Parent behaviors in the youth sport setting have a lasting impact on children. For instance, when children observe a parent yelling at an official, coach, teammate, or opponent, they may model that behavior in future situations. In light of this, there are two questions researchers are focused on answering about parents of young athletes in organized youth sport:
1. What makes sport a unique context for parenting?
Importantly, sport (unlike school and other achievement domains) occurs in a public setting. As a result, your children’s outcomes — and your reactions to those outcomes — are seen by everyone!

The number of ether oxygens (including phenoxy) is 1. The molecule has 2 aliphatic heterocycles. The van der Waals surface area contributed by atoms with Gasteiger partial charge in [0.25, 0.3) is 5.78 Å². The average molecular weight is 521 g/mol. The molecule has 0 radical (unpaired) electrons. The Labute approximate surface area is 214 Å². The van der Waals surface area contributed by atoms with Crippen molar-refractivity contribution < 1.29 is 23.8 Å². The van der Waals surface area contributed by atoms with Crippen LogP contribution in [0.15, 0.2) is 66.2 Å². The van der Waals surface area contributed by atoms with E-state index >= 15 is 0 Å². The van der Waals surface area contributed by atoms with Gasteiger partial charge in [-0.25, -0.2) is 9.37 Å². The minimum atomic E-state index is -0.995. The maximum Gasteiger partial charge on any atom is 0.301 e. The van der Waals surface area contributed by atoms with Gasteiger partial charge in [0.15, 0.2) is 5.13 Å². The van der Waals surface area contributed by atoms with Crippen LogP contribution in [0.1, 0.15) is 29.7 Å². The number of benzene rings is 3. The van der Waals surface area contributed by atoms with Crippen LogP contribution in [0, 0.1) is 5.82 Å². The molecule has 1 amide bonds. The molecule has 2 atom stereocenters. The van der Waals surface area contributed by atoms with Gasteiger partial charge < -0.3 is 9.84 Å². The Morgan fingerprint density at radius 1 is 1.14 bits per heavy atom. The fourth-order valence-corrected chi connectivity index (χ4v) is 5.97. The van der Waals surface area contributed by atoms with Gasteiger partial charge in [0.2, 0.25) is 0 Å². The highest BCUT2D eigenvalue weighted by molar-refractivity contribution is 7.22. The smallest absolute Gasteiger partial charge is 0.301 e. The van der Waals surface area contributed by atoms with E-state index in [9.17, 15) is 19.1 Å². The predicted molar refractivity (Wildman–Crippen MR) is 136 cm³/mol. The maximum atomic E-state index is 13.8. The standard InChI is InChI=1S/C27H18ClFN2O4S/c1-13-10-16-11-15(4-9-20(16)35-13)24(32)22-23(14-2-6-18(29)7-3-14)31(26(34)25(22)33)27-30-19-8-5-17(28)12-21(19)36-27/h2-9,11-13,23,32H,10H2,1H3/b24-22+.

2. What does “appropriate” parent involvement look like?
Although there is no universal answer, the quality of interactions between parents and children appears to be just as - if not more - important than the quantity.
Parent communication is the most common form of sideline behavior in youth sport. Importantly, these interactions have the potential to be harmful and hurtful, or to engender feelings of confidence and support in young athletes! This is because what parents say, and how they say it, communicates their views about the value of winning and losing, expectations regarding success, and perceptions of children’s competence.
What Children want from Parents in Youth Sport
|What Children Don't Want From Parents||What Children Do Want From Parents|